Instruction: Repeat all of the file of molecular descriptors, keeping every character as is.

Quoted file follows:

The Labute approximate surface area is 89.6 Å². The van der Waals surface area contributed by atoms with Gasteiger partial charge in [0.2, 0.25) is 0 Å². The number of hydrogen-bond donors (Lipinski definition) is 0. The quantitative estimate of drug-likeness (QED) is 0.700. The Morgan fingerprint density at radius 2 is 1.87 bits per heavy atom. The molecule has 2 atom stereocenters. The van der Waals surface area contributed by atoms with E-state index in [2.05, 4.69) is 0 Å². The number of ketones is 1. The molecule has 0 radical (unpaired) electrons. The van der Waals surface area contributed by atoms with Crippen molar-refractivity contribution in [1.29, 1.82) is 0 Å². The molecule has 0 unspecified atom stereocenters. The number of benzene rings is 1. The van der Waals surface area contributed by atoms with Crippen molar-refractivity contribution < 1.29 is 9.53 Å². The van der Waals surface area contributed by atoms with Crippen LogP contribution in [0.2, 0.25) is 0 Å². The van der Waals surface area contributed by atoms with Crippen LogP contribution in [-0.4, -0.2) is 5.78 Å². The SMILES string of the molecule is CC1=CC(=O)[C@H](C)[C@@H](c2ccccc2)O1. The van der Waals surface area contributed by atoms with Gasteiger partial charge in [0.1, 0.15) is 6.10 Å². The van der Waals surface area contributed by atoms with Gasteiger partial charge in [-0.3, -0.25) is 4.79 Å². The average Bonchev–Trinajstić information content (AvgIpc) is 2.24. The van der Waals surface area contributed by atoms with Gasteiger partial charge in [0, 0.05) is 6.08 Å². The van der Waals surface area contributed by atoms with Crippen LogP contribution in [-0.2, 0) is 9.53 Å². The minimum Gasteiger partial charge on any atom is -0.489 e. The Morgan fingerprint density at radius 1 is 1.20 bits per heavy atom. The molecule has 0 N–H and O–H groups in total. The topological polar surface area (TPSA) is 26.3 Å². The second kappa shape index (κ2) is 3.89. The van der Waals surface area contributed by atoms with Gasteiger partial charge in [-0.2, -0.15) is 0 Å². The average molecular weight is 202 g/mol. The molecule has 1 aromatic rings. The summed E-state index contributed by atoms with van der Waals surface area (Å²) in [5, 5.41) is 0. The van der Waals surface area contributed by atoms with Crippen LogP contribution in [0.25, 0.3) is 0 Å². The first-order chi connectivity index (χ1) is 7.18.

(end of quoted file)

The Labute approximate surface area is 89.6 Å². The van der Waals surface area contributed by atoms with Gasteiger partial charge in [0.2, 0.25) is 0 Å². The number of hydrogen-bond donors (Lipinski definition) is 0. The quantitative estimate of drug-likeness (QED) is 0.700. The Morgan fingerprint density at radius 2 is 1.87 bits per heavy atom. The molecule has 2 atom stereocenters. The van der Waals surface area contributed by atoms with E-state index in [2.05, 4.69) is 0 Å². The number of ketones is 1. The molecule has 0 radical (unpaired) electrons. The van der Waals surface area contributed by atoms with Crippen molar-refractivity contribution in [1.29, 1.82) is 0 Å². The molecule has 0 unspecified atom stereocenters. The number of benzene rings is 1. The van der Waals surface area contributed by atoms with Crippen molar-refractivity contribution < 1.29 is 9.53 Å². The van der Waals surface area contributed by atoms with Crippen LogP contribution in [0.2, 0.25) is 0 Å². The van der Waals surface area contributed by atoms with Crippen LogP contribution in [-0.4, -0.2) is 5.78 Å². The SMILES string of the molecule is CC1=CC(=O)[C@H](C)[C@@H](c2ccccc2)O1. The van der Waals surface area contributed by atoms with Gasteiger partial charge in [0.1, 0.15) is 6.10 Å². The van der Waals surface area contributed by atoms with Gasteiger partial charge in [-0.3, -0.25) is 4.79 Å². The average Bonchev–Trinajstić information content (AvgIpc) is 2.24. The van der Waals surface area contributed by atoms with Gasteiger partial charge in [0, 0.05) is 6.08 Å². The van der Waals surface area contributed by atoms with Crippen LogP contribution in [-0.2, 0) is 9.53 Å². The minimum Gasteiger partial charge on any atom is -0.489 e. The Morgan fingerprint density at radius 1 is 1.20 bits per heavy atom. The molecule has 0 N–H and O–H groups in total. The topological polar surface area (TPSA) is 26.3 Å². The second kappa shape index (κ2) is 3.89. The van der Waals surface area contributed by atoms with Gasteiger partial charge in [-0.2, -0.15) is 0 Å². The average molecular weight is 202 g/mol. The molecule has 1 aromatic rings. The summed E-state index contributed by atoms with van der Waals surface area (Å²) in [5, 5.41) is 0. The van der Waals surface area contributed by atoms with Crippen LogP contribution in [0.25, 0.3) is 0 Å². The first-order chi connectivity index (χ1) is 7.18.